People think various things when they hear "Web Cam Girls". No it's not porn. It's actually about how new technologies are converging with women's desires to tell the stories of their lives. And with women historically, their achievements and their lives have not been recorded in the same way, or to the same extent, as men's have. So their forms of self-expression are always quite interesting. For me, this actually has something to do with almost a literary tradition that goes back to Jane Austen - women talking about their lives. Of course the diary, the confessional, the autobiography have traditionally been women's forms. So I think the Internet is creating a whole new way of expressing these things, and it's kind of the evolution of - well, still a lot of it is text-based - but Web cams actually bring in another element of visuals, and of course at the same time send people into a total panic about who's going to control the display of women's bodies. So myself, I was a techie at a very early stage in the film industry, so I've always been interested in how women pioneer new technologies.

Loretta Todd
One of the things about working in community as a documentary filmmaker is understanding that the community owns the story. And I think that's a place where, if you start there, the people sense that. They sense that you've already come there not thinking that you own anything. You own yourself, certainly as a filmmaker; you own your craft, you own your own way of telling a story. And if you respect that about yourself, then I think the people sense that - it's a meeting ground for one. I think the other thing that I try to do is observe protocol. I try to as much as possible ensure that there is this kind of shared way of greeting one another, and that in doing that they know that I respect their protocols, and they will respect mine. So that's sort of the place where I begin.

So many documentary filmmakers - and I don't mean to be critical - but so many times I've felt like with documentary filmmakers it's always so much about the documentary filmmaker. Even if it's not about the documentary filmmaker it's so much about the documentary filmmaker, you know, patting themselves on the back - for having this access, or being able to go where nobody else goes. I think that there are people in the non-Native, just the regular documentary world who are themselves getting tired of that, and don't necessarily feel that that brings them any more glory, and are able to give up that sort of voice. And you see again, a kind of barrier breaking down between the subject and themselves, and much more intimacy starting to build.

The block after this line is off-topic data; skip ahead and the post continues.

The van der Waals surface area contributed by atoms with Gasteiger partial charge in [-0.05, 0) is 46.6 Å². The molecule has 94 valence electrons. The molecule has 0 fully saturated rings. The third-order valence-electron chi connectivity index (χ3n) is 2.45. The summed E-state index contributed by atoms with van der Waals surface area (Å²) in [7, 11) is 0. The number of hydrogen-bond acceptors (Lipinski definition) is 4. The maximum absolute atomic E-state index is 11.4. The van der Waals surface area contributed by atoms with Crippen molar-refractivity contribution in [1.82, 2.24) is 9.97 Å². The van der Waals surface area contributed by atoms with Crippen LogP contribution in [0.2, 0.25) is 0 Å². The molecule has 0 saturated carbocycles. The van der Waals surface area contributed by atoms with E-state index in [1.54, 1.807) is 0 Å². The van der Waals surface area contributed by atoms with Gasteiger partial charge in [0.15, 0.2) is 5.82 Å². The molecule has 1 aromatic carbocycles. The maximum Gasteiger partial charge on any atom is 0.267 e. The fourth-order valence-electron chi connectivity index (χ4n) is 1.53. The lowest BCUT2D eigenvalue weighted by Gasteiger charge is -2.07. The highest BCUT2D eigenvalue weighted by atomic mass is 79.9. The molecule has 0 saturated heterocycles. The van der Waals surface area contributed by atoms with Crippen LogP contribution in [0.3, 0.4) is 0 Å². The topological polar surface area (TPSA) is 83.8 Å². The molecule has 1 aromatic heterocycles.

Arlene Ami
I'm Filipino-Canadian, and it was really important to me that the stories from my community get out into the larger community. Because these are stories of new Canadians who are here in Canada, and it's important for us to know what their stories are. Because the women often end up in really isolated areas, their stories tend to get hidden. So it was really important to me that they get out there.

When I tell people in the Filipino community about this documentary, first of all they're really surprised that there is a documentary that follows people in our communities - because there is hardly anything out there that looks at the Filipino community. And then, second of all, they're really shocked that there's a Filipino making a film about the Filipino community. So it's really great to get that kind of a reaction, and it's really inspiring to me because it encourages me to do more. And that's what I intend to do is to keep following and documenting stories from the Filipino community.

╚ve Lamont
My most recent documentary is called Squat. I finished it in 2002. It's about the story of squatters in Montreal who take over a vacant building in the name of their right to housing. This story, which I followed from the inside, got a lot of media coverage, but it was totally biased. Me, I did the story by giving voice to the squatters, a voice that was completely hidden during the occupation.